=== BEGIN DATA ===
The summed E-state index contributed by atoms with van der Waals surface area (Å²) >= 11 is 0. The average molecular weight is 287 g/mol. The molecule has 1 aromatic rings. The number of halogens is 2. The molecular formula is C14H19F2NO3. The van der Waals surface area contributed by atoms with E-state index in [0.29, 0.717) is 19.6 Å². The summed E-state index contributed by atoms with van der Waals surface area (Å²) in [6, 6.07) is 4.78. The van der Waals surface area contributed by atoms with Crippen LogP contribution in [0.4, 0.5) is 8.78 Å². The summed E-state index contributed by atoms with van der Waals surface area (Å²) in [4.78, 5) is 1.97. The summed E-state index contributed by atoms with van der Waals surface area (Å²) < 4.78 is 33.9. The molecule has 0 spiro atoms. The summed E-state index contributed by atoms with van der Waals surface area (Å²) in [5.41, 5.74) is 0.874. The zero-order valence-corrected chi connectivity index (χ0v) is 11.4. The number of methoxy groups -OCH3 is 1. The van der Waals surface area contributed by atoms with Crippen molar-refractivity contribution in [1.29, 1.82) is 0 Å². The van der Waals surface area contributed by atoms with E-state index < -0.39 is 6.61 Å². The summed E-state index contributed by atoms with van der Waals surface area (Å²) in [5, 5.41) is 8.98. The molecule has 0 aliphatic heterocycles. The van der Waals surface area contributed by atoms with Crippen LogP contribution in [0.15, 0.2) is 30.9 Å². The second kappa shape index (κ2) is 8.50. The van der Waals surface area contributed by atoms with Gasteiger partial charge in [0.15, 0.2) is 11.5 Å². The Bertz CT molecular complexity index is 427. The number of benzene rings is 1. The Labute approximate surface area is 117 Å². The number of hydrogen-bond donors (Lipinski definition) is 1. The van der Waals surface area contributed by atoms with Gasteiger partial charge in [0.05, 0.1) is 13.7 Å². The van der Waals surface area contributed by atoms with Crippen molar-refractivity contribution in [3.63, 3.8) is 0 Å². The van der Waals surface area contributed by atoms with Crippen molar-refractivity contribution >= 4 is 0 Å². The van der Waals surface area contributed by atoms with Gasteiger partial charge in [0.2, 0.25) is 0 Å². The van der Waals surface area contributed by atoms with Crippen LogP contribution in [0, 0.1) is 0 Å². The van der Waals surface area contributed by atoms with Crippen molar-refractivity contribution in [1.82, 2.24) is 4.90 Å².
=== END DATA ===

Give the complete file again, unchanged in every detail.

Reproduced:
The summed E-state index contributed by atoms with van der Waals surface area (Å²) >= 11 is 0. The average molecular weight is 287 g/mol. The molecule has 1 aromatic rings. The number of halogens is 2. The molecular formula is C14H19F2NO3. The van der Waals surface area contributed by atoms with E-state index in [0.29, 0.717) is 19.6 Å². The summed E-state index contributed by atoms with van der Waals surface area (Å²) in [6, 6.07) is 4.78. The van der Waals surface area contributed by atoms with Crippen LogP contribution in [0.4, 0.5) is 8.78 Å². The summed E-state index contributed by atoms with van der Waals surface area (Å²) in [4.78, 5) is 1.97. The summed E-state index contributed by atoms with van der Waals surface area (Å²) < 4.78 is 33.9. The molecule has 0 spiro atoms. The summed E-state index contributed by atoms with van der Waals surface area (Å²) in [5.41, 5.74) is 0.874. The zero-order valence-corrected chi connectivity index (χ0v) is 11.4. The number of methoxy groups -OCH3 is 1. The van der Waals surface area contributed by atoms with Crippen molar-refractivity contribution in [1.29, 1.82) is 0 Å². The van der Waals surface area contributed by atoms with E-state index < -0.39 is 6.61 Å². The summed E-state index contributed by atoms with van der Waals surface area (Å²) in [5, 5.41) is 8.98. The molecule has 0 aliphatic heterocycles. The van der Waals surface area contributed by atoms with Crippen LogP contribution in [0.15, 0.2) is 30.9 Å². The second kappa shape index (κ2) is 8.50. The van der Waals surface area contributed by atoms with Gasteiger partial charge in [0.15, 0.2) is 11.5 Å². The Bertz CT molecular complexity index is 427. The number of benzene rings is 1. The Labute approximate surface area is 117 Å². The number of hydrogen-bond donors (Lipinski definition) is 1. The van der Waals surface area contributed by atoms with Gasteiger partial charge in [0.05, 0.1) is 13.7 Å². The van der Waals surface area contributed by atoms with Crippen molar-refractivity contribution in [3.63, 3.8) is 0 Å². The van der Waals surface area contributed by atoms with Crippen molar-refractivity contribution >= 4 is 0 Å². The van der Waals surface area contributed by atoms with Gasteiger partial charge in [0.2, 0.25) is 0 Å². The van der Waals surface area contributed by atoms with Crippen LogP contribution in [0, 0.1) is 0 Å². The van der Waals surface area contributed by atoms with Crippen molar-refractivity contribution in [1.82, 2.24) is 4.90 Å².